Discriminatory legislation or a policy formulated, principles enumerated
S J Tubrazy
It would not be enough to say that a piece of legislation or a policy formulated thereunder is discriminatory but it is to be substantiated by applying certain well entrenched principles on the subject of discriminatory legislation which are as follows:
(i) The expression ‘equality before law’ or the ‘equal protection of law’ does not mean that it secures to all persons the benefit of the same laws and the same remedies. It only requires that all persons similarly situated or circumstanced shall be treated alike.
(ii) The guarantee of equal protection of law does not mean that all laws must be general in character and universal in application and the State has no power to distinguish and classify persons or things for the purpose of legislation.
(iii) The guarantee of equal protection of laws forbids class legislation but does not forbid reasonable classification for the purpose of legislation. The guarantee does not prohibit discrimination with respect to things that are different. The State has the power to classify persons or things and to make laws applicable only to the persons or things within the class.
(iv) The classification, if it is not to offend against the constitutional guarantee must be based upon some intelligible differential bearing a reasonable and just relation to the object sought to be achieved by the legislation.
(v) Reasonableness of classification is a matter for the courts to determine and when determining this question, the courts may take into consideration matters of common knowledge, matters of common report, the history of the times and to sustain the classification, they must assume the existence of any state of facts which can reasonably be conceived to exist at the time of the legislation.
(vi) The classification will not be held to be invalid merely because the law might have been extended to other persons who in some respect might resemble the class for which the law is made because the legislature is the best judge of the needs of particular classes and the degree of harm so as to adjust its legislation according to the exigencies found to exist.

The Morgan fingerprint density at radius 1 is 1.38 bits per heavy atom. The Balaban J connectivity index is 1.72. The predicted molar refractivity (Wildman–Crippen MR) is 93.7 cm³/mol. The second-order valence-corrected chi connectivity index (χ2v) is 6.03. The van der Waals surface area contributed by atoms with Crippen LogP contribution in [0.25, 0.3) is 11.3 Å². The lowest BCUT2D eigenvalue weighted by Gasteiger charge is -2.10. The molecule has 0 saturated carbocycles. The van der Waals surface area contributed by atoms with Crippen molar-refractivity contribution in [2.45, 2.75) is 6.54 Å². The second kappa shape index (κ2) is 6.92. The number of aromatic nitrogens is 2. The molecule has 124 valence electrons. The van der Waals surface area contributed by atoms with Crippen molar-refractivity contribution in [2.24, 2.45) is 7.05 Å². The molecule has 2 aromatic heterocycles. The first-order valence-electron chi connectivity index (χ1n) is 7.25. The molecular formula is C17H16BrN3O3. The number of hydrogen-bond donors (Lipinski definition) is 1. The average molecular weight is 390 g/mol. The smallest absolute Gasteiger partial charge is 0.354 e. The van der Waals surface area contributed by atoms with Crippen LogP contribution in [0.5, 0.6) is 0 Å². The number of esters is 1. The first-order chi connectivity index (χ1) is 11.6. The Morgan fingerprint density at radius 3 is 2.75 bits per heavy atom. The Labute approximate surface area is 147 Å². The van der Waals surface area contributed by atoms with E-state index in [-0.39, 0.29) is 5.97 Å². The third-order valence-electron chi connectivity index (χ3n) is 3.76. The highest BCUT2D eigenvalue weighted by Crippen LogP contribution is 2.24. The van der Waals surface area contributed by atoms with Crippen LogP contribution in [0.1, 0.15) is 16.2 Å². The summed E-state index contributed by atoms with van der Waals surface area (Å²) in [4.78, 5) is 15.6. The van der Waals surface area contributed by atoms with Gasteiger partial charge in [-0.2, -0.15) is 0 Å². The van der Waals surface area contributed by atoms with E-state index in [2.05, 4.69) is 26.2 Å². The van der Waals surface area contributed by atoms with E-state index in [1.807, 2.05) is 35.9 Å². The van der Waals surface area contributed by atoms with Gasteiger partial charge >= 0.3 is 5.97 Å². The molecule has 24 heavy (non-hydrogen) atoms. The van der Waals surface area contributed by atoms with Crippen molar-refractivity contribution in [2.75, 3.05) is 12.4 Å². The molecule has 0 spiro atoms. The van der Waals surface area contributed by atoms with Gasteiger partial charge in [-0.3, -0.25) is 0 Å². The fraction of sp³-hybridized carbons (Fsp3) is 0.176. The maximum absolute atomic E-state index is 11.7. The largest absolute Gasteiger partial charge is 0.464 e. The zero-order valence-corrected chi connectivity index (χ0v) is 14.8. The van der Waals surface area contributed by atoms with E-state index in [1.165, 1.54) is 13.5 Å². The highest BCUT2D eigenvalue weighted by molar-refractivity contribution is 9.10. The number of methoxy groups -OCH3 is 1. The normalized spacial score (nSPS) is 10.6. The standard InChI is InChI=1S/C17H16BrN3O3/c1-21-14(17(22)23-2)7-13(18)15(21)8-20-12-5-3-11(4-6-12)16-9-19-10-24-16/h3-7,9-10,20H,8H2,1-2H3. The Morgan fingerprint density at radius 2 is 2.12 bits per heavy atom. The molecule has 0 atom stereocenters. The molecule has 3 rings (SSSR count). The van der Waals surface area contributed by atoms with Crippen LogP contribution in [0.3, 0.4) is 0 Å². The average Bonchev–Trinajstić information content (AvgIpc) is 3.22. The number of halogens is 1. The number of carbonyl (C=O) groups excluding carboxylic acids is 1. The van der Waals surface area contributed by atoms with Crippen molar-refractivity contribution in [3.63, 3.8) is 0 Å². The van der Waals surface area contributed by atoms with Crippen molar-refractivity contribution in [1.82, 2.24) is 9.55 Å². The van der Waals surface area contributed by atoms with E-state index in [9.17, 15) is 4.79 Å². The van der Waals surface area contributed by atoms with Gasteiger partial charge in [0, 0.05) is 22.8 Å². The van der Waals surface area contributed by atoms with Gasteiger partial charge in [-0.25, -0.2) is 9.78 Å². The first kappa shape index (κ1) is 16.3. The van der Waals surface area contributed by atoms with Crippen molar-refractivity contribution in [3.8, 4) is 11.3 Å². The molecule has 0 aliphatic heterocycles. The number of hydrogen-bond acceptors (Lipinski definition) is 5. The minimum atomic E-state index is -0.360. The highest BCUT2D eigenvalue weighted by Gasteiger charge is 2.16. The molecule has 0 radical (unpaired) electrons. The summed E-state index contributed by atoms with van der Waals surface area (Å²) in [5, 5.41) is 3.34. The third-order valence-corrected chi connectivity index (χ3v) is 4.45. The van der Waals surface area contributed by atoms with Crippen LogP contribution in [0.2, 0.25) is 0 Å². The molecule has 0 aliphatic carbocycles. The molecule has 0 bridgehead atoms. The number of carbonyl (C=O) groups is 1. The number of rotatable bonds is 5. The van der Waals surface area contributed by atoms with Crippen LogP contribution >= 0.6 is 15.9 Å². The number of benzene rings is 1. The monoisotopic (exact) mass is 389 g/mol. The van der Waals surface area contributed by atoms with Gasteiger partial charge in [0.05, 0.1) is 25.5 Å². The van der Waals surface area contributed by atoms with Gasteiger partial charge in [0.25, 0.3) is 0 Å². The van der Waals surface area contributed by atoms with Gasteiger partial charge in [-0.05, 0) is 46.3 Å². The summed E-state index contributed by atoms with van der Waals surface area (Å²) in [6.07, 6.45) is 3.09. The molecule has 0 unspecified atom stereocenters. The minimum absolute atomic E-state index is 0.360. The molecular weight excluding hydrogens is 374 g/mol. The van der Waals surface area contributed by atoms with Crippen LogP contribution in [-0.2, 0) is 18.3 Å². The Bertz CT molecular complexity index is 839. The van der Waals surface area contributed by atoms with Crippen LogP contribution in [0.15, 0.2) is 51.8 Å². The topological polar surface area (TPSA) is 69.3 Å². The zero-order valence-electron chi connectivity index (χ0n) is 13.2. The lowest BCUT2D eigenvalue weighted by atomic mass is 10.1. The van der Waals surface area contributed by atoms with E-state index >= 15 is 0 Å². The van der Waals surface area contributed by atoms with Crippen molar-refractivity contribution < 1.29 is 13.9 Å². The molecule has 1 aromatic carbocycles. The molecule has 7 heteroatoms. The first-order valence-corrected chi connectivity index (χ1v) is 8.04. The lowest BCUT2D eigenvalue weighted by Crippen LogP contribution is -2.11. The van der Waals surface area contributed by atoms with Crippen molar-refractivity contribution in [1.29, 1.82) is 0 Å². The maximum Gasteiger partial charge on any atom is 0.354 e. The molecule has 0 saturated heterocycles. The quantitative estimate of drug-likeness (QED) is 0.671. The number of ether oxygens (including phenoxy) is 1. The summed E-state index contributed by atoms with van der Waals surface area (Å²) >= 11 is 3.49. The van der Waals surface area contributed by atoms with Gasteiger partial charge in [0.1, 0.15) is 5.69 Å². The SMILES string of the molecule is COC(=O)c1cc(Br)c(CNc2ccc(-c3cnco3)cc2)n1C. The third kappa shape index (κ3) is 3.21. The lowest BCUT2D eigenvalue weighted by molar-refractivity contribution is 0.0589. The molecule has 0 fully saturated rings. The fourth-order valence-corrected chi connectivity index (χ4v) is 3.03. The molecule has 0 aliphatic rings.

(vii) One who assails the classification must show that it does not rest on any reasonable basis.
(viii) Where the legislature lays down the law and indicates the persons or things to whom its provisions are intended to apply and leaves the application of law to an administrative authority while indicating the policy and purpose of law and laying down the standards or norms for the guidance of the designated, authority in exercise of its powers, no question of violation of Article 25 arises. In case, however, the designated authority abuses its powers or transgresses the limits when exercising the power, the actual order of the authority and not the State would be condemned as unconstitutional.
(ix) Where the State itself does not make any classification of persons or things and leaves it in the discretion of the Government to select and classify persons or things, without laying down any principle or policy to guide the Government in the exercise of discretion, the statute will be struck down on the ground of making excessive delegation of power to the Government so as to enable it to discriminate between the persons or the things similarly situated.
(Balochistan Bar Association v. Government of Balochistan PLD 1991 Quetta 7 and Ziaullah Khan v. Government of Punjab PLD 1989 Lah. 554)